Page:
Mary Jo from Manitoba has answered my request for guest pictures and has sent me one not from Manitoba but from London. It shows Abney Park in Stoke Newington, one of the ‘Magnificent Seven’ garden cemeteries of London. It is a woodland memorial park and a local nature reserve.
It was another chilly day here with the wind coming from the north east, but at least it was dry. Our electric car allows us to plug it into the household supply so that we can get the car nice and warm before we set off on a cold day, so I was quite snug as I drove south to have a final singing lesson from Mary, the former conductor of our Langholm choir.
This was my final lesson because Mary has made great improvements in my singing but even she cannot make a silk purse out of a sow’s ear. As I will never be a solo singer, what I have to do now is try to remember all that she has taught me when I sing innthe choir rather than load my brain up with more instructions that I couldn’t follow anyway.
I am very grateful to her for her patience and skill.
When I got home, Mrs Tootlepdal had just about finished her first section of hall decoration so I made some lentil soup and we had a celebration lunch.
After lunch, I had a look to see if the new feeder was still pulling in customers.
It was attracting goldfinches again…
…but it didn’t please a jackdaw who took a grumpy look and flew off.
The feeder got busier as I watched it…
..but it had quiet moments too and this goldfinch took the opportunity in one of these peaceful intervals to hone its Napoleon impression.
I did think of cycling as it was six degrees C in the afternoon but the north wind was gusting up to 20 mph and the ‘feels like’ temperature was a measly 2 degrees so I went for a walk instead.
I had my cycling camera with me once again as Pocket Camera has remained stubbornly dead and the replacement hadn’t come yet.
I pointed it at some tiny but bright lichen on a wall at the top of the golf course…
…and a few yards later, when I had got onto the open hill, I spotted a gorse flower.
Gorse seems to be able to bloom in almost every month of the year.
I turned left and strolled along this grassy path among the dead bracken…
…of different types…
…on my way to the road to Newcastleton and a grey view up the Ewes Valley.
I crossed the road and follwed a track across the hillside, past this trio of remarkable trees…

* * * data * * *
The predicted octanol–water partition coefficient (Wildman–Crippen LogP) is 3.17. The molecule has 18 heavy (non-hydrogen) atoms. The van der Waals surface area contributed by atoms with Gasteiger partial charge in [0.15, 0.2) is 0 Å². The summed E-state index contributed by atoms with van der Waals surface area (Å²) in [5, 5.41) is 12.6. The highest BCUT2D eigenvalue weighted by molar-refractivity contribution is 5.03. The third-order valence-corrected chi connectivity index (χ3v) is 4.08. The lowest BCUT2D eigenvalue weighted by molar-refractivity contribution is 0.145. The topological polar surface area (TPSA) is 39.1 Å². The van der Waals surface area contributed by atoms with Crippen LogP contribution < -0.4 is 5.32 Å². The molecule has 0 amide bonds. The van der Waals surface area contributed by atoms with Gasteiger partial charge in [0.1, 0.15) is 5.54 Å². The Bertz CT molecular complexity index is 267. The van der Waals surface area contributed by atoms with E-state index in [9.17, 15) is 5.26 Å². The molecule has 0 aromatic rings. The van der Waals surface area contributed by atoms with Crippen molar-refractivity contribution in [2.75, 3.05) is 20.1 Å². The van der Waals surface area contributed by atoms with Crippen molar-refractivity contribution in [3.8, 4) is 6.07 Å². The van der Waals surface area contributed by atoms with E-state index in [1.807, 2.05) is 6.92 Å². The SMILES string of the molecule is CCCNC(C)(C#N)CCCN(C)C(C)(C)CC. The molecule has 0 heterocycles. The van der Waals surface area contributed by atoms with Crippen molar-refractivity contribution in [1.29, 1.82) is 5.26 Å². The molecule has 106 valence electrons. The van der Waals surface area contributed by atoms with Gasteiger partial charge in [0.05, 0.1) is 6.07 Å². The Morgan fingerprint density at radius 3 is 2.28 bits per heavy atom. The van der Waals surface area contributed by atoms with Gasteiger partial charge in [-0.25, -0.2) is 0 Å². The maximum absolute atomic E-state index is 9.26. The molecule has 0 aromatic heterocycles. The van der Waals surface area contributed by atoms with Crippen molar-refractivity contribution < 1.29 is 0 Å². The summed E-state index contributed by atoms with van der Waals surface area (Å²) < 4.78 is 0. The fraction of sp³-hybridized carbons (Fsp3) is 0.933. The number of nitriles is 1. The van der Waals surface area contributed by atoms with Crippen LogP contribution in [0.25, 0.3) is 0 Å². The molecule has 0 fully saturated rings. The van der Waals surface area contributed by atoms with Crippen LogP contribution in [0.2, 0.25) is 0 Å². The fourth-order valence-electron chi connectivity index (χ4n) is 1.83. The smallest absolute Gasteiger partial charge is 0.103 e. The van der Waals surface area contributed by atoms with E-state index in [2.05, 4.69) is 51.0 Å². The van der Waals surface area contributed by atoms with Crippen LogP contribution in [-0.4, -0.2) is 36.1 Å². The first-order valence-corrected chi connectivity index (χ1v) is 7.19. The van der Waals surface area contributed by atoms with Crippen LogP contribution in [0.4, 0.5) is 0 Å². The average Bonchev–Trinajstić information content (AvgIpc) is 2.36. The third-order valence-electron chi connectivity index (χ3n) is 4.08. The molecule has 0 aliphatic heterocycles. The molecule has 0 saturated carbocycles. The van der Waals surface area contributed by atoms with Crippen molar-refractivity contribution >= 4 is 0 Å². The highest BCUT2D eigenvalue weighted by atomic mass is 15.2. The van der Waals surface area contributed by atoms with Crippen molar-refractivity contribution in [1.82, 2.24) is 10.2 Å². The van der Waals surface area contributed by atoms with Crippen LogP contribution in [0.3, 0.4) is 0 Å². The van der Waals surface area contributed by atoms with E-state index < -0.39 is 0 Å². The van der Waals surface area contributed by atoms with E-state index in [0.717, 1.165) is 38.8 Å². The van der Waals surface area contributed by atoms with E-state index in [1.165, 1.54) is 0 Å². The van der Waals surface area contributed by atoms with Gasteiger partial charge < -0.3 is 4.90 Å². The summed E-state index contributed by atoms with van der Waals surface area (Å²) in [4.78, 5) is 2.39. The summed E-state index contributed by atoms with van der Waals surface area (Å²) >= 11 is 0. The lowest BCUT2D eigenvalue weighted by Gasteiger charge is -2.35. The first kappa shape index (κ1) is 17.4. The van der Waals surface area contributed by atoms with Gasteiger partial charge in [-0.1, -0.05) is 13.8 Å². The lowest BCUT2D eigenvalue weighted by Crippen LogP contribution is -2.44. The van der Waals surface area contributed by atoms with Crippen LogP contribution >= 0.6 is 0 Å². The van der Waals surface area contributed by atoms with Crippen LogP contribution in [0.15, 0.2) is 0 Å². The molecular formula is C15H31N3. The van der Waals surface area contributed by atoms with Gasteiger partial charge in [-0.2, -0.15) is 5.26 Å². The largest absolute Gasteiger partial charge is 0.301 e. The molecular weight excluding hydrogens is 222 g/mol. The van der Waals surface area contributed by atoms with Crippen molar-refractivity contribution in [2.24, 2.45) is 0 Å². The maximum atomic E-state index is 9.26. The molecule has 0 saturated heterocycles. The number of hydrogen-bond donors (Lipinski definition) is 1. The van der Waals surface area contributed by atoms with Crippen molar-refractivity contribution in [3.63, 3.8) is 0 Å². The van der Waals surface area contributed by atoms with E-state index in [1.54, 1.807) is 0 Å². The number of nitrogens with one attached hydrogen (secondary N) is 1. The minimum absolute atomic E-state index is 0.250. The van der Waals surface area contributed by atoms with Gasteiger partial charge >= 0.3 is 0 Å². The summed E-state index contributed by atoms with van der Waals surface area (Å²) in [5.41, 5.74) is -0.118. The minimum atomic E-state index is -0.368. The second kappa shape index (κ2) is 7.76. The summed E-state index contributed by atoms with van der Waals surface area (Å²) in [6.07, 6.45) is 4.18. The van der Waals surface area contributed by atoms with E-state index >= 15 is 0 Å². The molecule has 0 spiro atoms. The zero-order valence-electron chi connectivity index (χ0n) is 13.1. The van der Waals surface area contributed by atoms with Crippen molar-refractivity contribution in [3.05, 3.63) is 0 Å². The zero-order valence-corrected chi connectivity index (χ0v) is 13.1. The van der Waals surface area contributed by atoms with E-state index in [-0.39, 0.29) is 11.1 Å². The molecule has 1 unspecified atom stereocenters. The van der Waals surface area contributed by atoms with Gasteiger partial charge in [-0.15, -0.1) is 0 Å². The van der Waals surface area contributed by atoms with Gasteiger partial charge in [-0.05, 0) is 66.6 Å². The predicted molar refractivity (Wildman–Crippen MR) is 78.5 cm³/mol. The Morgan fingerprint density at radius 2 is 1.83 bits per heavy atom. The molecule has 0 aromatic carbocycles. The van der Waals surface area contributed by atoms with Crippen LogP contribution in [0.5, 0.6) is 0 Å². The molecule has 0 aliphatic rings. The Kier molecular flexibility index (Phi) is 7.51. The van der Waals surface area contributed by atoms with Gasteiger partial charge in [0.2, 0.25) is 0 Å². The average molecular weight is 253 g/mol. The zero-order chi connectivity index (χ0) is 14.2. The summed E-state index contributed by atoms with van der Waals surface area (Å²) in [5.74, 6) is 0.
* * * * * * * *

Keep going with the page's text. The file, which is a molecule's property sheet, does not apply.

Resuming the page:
…which continue to grow in spite of only just touching the ground and not having a lot of trunk.
As I came back down the hill towards Whitshiels, I could see a river of larch running through the spruces on the far side of the valley.
…and many fungi growing in the grass at my feet.
I followed the track down through the woods and walked over a carpet of larch needles as I got near to the main road.
On the seltered bank of the Ewes Water there are still some autumn leaves.
Instead of heading straight home when I got back to the town, I crossed the Sawmill Brig and walked round the new path on the Castleholm.
There were dozens and dozens of large cones on the noble firs beside the when I took this picture in August….
…but they must be very tasty because this is all that is left now.
It hasn’t snowed here yet but there was storm of snow berries beside the Esk as I walked along the river on my way home.
When I got home, Mrs Tootlepedal told me that the replacement camera had arrived. I used it to take a picture of Mrs Tootlepedal contemplating a repair job its predecessor.
….whihc, after contemplation, was left for another day as we couldn’t find a good online guide to the job.
I nipped out in the fading loight to show that while almost every other flower in the garden has given up, Rosy Cheeks is still smiling (after a fashion).
I hope for some good weather to use the new camera tomorrow.
The flying bird of the day is a traditional chaffinch.